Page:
Saturday, March 28, 2009

Reads For A Saturday Night of Contemplation

14th century dress

William of Ockham

Steve DeAngelis of Enterra Solutions leads off tonight with a trio of posts that show some countries are emerging like the ancient Phoeinx to rise above the swirling fears about a global economic recession

For decades, the Maghreb has been best known for being part of the arc of crisis that begins at Gibraltar and ends in Pakistan. Maghreb is an Arabic word meaning "place of sunset" or "western." Traditionally it refers to a region in North Africa that includes Morocco, Algeria, Tunisia, and, more recently, Libya. At a time when Western suspicions have deepened about Muslim countries because of the activities of radical Islamists, there is a remarkably upbeat report in BusinessWeek about the Maghreb ["The Rise of the Maghreb," by Carol Matlack and Stanley Reed, 16 March 2009 print edition]. Matlack and Reed note that in the immediate post-Cold War period, a number of automotive parts suppliers set up plants in Eastern Europe, but many of those same suppliers are now shifting their facilities to the Maghreb.

The best time to have money is when nobody else does. Head to any foreclosure sale and you'll understand what I mean. Chinese companies, which have amassed fortunes during past couple of decades, are now starting to spend some of that cash looking for bargains ["China Gains Key Assets In Spate of Purchases," by Ariana Eunchung Cha, Washington Post, 17 March 2009]. What's most interesting is where they are looking for those bargains and what they are buying.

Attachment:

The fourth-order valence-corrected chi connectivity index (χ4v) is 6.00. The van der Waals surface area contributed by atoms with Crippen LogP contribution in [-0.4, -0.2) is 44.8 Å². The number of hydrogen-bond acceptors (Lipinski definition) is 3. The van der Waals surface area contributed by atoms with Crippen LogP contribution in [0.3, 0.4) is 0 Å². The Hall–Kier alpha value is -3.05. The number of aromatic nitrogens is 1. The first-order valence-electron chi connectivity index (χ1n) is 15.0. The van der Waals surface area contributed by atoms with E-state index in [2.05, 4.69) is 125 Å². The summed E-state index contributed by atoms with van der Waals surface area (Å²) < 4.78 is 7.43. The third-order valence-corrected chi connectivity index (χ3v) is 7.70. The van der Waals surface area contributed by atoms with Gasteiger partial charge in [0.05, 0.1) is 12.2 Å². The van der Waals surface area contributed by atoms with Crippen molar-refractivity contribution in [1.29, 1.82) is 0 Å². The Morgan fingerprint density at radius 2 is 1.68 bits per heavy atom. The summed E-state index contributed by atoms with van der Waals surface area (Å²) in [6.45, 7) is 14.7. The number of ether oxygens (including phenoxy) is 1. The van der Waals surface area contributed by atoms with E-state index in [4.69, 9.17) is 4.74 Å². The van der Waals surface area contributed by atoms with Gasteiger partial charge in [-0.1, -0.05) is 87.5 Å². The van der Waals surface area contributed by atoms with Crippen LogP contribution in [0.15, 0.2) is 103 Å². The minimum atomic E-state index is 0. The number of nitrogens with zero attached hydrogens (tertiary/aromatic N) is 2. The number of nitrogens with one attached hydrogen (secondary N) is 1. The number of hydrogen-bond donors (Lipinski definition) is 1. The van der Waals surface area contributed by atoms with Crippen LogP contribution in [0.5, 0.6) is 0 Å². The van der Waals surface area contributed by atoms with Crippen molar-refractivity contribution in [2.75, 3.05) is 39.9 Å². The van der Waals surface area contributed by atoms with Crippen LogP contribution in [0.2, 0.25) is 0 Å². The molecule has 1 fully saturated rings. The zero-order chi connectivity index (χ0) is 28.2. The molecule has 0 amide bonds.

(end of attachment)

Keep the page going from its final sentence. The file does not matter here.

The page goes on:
As labor costs increased along with infrastructure modernization/replacement costs, economies of scale became less of a differentiator for developed countries -- which is why so much manufacturing has moved to so-called "low cost" countries.

Fabius Maximus never fails to stimulate my brain cells and this post does that along with visiting my favorite subject history.

Fab introduces it this way.

This is the title of a post by Brad Delong (Professor of Economics at Berkeley), about Buying Power of 14th Century Money, posted by Will Mclean at A Commonplace Book — Deeds of Arms and Other Matters Medieval and Otherwise, 3 July 2008. As the economy slides backwards, it is important to remember how far we have come. Almost every American is rich compared to the average person of 1776 — and perhaps even richer than almost everybody in the 14th century.

And weighing in or President Obama strategic plan for Afghanistan is abu mugqawama with his always logical manner. Take the time to introduce yourselves to William Ockham courtesy of Abu.
Sharing a car back from the wilds of Virginia yesterday, I had a long conversation with Dave Kilcullen that improbably ranged from Herodotus to William of Ockham to, finally, appropriate metrics in Afghanistan. (Fun fact: Dave's medievalist father is one of the world's leading experts on William of Ockham. Who knew?) As I joked on the blog a few weeks ago, the Marines used rice production as a metric in Vietnam in place of enemy body count, but we can't very well use poppy production as our metric in Afghanistan.

No comments: